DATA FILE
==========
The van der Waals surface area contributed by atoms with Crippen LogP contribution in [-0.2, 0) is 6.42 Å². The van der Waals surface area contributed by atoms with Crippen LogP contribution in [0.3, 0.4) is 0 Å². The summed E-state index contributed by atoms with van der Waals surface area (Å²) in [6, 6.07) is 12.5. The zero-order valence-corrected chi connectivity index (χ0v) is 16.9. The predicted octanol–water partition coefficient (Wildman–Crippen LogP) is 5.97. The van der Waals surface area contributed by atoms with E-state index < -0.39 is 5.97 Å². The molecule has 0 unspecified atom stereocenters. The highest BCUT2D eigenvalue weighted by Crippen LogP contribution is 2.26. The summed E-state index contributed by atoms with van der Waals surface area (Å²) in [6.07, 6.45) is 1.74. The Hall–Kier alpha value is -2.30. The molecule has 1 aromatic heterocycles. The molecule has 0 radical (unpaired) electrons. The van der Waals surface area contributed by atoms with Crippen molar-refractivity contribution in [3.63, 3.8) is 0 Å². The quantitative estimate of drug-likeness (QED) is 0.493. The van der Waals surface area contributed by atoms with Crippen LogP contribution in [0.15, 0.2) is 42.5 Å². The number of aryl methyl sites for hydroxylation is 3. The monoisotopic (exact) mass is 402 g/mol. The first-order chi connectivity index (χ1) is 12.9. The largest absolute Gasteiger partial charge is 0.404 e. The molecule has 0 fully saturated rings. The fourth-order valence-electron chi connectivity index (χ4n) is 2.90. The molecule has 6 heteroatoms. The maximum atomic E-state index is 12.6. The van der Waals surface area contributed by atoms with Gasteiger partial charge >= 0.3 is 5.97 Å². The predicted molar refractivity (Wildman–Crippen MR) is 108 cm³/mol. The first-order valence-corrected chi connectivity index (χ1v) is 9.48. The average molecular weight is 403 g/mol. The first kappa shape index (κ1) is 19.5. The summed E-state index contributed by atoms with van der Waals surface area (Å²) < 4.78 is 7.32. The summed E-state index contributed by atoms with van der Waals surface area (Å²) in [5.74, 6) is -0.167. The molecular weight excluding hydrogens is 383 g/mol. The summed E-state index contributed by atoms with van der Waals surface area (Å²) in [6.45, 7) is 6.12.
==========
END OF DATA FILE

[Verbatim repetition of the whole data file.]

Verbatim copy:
The van der Waals surface area contributed by atoms with Crippen LogP contribution in [-0.2, 0) is 6.42 Å². The van der Waals surface area contributed by atoms with Crippen LogP contribution in [0.3, 0.4) is 0 Å². The summed E-state index contributed by atoms with van der Waals surface area (Å²) in [6, 6.07) is 12.5. The zero-order valence-corrected chi connectivity index (χ0v) is 16.9. The predicted octanol–water partition coefficient (Wildman–Crippen LogP) is 5.97. The van der Waals surface area contributed by atoms with E-state index < -0.39 is 5.97 Å². The molecule has 0 unspecified atom stereocenters. The highest BCUT2D eigenvalue weighted by Crippen LogP contribution is 2.26. The summed E-state index contributed by atoms with van der Waals surface area (Å²) in [6.07, 6.45) is 1.74. The Hall–Kier alpha value is -2.30. The molecule has 1 aromatic heterocycles. The molecule has 0 radical (unpaired) electrons. The van der Waals surface area contributed by atoms with Crippen molar-refractivity contribution in [3.63, 3.8) is 0 Å². The quantitative estimate of drug-likeness (QED) is 0.493. The van der Waals surface area contributed by atoms with Crippen LogP contribution in [0.15, 0.2) is 42.5 Å². The number of aryl methyl sites for hydroxylation is 3. The monoisotopic (exact) mass is 402 g/mol. The first-order chi connectivity index (χ1) is 12.9. The largest absolute Gasteiger partial charge is 0.404 e. The molecule has 0 fully saturated rings. The fourth-order valence-electron chi connectivity index (χ4n) is 2.90. The molecule has 6 heteroatoms. The maximum atomic E-state index is 12.6. The van der Waals surface area contributed by atoms with Gasteiger partial charge >= 0.3 is 5.97 Å². The predicted molar refractivity (Wildman–Crippen MR) is 108 cm³/mol. The first-order valence-corrected chi connectivity index (χ1v) is 9.48. The average molecular weight is 403 g/mol. The first kappa shape index (κ1) is 19.5. The summed E-state index contributed by atoms with van der Waals surface area (Å²) < 4.78 is 7.32. The summed E-state index contributed by atoms with van der Waals surface area (Å²) in [5.74, 6) is -0.167. The molecular weight excluding hydrogens is 383 g/mol. The summed E-state index contributed by atoms with van der Waals surface area (Å²) in [6.45, 7) is 6.12.